What is Long Covid – and could you be affected?
Discover more about the newly emerging condition...
‘Long Covid’ refers to the ongoing ill-health experienced by some people after the initial, or acute, Covid-19 infection is over. It’s also known as post-Covid-19 syndrome.For most people, Covid-19 is a short illness. But some people can experience symptoms for weeks or months after the initial illness, even if they were previously healthy.
As Long Covid is a newly emerging condition, some sufferers have found it hard to get a diagnosis and the help they need. But now there’s more research under way to help doctors understand the illness and find the best ways to treat it.
How many people get Long Covid?
The Office for National Statistics estimates that one in five people who have had Covid-19 experience symptoms that last for at least five weeks, while one in 10 experience symptoms for 12 weeks or more. It’s hard to say exactly how many people are affected as not everyone reports their symptoms or sees their GP.
Also, in a newly emerging phenomenon, some people with Long Covid symptoms may never have had a positive test as they either had Covid-19 before widespread testing was available, or received a false negative.
What are the symptoms of Long Covid?
We’re all individuals and that’s especially true when it comes to Long Covid, which has a wide range of symptoms. Covid-19 can affect many different parts of the body, including the lungs, heart and circulatory system, kidneys, liver and digestive system.
For some sufferers, Long Covid can involve mild symptoms that come and go, but others may find even everyday activities such as climbing the stairs or cooking dinner absolutely exhausting.
It can have a major impact on their lifestyles, health and mental wellbeing and they may be unable to return to work.
Common Long Covid symptoms include:
Fatigue, or extreme tiredness
Joint and muscle pain
Loss of taste or smell
Depression and anxiety
‘Brain fog’ or not being able to concentrate and think straight
Less common symptoms include sickness and diarrhoea, dizziness or problems with balance, and skin rashes.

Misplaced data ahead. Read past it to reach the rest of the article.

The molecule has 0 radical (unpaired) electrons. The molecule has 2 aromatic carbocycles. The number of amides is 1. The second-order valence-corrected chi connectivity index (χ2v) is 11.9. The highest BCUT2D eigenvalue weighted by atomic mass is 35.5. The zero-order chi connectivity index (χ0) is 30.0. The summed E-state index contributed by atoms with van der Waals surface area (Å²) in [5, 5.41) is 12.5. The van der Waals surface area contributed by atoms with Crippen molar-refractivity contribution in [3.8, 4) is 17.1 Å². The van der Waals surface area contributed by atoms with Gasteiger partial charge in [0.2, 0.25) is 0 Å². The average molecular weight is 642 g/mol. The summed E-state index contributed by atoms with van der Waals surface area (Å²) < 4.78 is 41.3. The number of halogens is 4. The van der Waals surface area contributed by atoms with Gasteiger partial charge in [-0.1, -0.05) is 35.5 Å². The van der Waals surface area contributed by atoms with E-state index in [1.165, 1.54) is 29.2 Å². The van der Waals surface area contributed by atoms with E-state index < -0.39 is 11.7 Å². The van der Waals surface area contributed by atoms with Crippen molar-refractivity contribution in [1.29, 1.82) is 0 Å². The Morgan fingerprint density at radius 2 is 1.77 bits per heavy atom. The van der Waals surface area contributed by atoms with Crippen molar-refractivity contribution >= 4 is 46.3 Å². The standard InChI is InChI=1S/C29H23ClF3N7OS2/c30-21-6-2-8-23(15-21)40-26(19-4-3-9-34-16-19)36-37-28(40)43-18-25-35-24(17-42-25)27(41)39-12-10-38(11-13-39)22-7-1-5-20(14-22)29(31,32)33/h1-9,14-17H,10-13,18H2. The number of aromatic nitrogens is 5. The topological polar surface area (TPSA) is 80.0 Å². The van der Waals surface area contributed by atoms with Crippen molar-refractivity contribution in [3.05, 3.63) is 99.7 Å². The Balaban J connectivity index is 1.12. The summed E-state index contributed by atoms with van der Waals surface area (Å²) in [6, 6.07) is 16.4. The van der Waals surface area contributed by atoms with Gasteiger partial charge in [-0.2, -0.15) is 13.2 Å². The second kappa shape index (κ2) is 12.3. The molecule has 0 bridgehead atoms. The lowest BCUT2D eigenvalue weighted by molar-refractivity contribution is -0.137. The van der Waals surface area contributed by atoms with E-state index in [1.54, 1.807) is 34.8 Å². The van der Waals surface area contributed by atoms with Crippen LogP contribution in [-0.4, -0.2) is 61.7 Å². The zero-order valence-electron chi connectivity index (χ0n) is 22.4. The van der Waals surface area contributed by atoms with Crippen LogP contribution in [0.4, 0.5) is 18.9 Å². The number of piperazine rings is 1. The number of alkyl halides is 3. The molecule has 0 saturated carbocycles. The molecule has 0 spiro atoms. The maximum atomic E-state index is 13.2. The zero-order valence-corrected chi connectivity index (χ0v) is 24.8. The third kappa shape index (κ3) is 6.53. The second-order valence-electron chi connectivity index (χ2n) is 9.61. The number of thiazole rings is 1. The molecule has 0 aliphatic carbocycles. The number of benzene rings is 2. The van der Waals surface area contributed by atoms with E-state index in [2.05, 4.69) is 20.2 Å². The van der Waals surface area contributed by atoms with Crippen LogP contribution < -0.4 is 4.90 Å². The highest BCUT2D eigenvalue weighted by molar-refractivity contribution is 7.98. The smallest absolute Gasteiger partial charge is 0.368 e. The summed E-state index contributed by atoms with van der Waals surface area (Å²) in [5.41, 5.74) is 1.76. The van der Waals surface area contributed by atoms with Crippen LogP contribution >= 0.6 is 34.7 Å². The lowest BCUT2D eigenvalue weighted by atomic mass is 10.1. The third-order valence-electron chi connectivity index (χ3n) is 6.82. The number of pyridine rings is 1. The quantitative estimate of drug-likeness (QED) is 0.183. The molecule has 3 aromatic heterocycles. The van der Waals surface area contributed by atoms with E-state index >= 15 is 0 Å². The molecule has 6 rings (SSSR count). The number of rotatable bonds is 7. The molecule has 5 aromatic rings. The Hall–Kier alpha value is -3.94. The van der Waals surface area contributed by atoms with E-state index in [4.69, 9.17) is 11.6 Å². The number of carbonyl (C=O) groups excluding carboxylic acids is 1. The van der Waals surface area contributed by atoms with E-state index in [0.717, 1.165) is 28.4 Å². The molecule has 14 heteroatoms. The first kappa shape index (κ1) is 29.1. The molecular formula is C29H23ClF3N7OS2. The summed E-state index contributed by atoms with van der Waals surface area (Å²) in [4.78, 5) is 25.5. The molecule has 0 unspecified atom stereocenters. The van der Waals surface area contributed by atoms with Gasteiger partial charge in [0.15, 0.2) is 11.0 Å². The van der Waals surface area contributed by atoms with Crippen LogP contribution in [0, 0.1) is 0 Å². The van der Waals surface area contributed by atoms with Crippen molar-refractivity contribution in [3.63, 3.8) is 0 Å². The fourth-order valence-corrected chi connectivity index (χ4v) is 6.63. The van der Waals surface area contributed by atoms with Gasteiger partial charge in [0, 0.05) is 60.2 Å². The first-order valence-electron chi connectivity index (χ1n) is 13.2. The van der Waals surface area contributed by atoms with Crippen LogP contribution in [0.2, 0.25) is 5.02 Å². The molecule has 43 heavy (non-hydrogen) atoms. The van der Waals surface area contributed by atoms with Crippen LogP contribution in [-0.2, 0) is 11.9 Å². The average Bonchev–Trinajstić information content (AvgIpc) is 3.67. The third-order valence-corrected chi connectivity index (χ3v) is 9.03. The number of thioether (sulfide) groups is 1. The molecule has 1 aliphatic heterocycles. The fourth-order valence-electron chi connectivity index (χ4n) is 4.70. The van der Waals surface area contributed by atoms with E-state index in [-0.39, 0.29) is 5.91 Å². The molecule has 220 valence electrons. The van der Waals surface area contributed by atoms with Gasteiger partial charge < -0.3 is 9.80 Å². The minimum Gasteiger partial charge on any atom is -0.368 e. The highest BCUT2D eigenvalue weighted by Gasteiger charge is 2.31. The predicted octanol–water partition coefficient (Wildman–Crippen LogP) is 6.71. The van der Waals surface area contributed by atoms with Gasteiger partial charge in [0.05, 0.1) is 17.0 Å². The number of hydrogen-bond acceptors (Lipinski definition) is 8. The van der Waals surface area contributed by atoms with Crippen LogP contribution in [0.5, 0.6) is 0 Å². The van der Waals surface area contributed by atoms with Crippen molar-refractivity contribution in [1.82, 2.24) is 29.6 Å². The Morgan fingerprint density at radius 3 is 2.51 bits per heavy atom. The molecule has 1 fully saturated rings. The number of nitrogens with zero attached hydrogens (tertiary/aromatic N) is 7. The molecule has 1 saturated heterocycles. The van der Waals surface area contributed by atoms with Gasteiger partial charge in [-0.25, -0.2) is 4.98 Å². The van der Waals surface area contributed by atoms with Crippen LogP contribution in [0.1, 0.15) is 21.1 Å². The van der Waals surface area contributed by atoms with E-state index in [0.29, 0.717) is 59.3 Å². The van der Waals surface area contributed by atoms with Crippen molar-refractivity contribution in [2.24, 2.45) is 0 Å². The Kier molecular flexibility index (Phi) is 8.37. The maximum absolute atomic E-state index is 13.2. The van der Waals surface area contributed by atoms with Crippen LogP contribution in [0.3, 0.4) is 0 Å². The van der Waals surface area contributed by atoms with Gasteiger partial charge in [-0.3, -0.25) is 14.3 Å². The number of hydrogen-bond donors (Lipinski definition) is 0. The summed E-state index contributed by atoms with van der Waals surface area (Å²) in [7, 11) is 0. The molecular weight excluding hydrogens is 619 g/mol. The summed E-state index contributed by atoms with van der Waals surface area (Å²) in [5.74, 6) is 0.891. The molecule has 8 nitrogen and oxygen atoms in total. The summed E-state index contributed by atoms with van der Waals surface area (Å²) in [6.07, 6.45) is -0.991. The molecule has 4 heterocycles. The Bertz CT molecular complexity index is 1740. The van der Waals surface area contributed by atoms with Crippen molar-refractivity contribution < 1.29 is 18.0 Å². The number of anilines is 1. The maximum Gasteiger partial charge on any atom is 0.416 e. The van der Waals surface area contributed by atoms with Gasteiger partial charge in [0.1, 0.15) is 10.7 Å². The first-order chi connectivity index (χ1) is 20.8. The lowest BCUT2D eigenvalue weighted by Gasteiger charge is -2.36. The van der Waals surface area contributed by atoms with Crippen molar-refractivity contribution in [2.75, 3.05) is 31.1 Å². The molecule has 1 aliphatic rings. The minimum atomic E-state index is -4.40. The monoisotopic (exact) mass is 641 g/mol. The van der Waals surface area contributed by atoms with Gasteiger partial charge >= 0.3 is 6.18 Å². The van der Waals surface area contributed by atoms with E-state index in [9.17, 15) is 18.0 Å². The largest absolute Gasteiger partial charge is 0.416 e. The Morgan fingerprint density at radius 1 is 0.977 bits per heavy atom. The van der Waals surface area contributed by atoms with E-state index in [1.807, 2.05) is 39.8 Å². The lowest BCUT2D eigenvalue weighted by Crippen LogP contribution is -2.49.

Another long-term impact of Covid-19 (unrelated to ‘long Covid’) is post-traumatic stress disorder, or PTSD. Survivors, especially those who needed intensive medical support, are at a higher risk of developing PTSD, from their experiences in hospital, the risk of death, or from being isolated from loved ones.
The charity PTSD UK are experiencing a surge in cases due to Covid-19. You can read more about this in our article on dealing with mental health problems during the pandemic.
Who is most likely to get Long Covid?
Long Covid can affect any one of us – even young and fit people can get it, and there have been cases of children who’ve been diagnosed with the condition. You don’t even have to have been seriously ill with Covid-19, although those who have been hospitalised are most likely to experience ongoing symptoms.
For those who have a milder illness, data from the Covid Symptom Study (which uses the ZOE app to track the symptoms of more than 4 million people) suggests you are more likely to develop Long Covid if you are:
Female – more women than men report Long Covid symptoms, although this could be because women are generally more likely to monitor their health than men.
In an older age group – the risk of developing Long Covid seems to increase with age.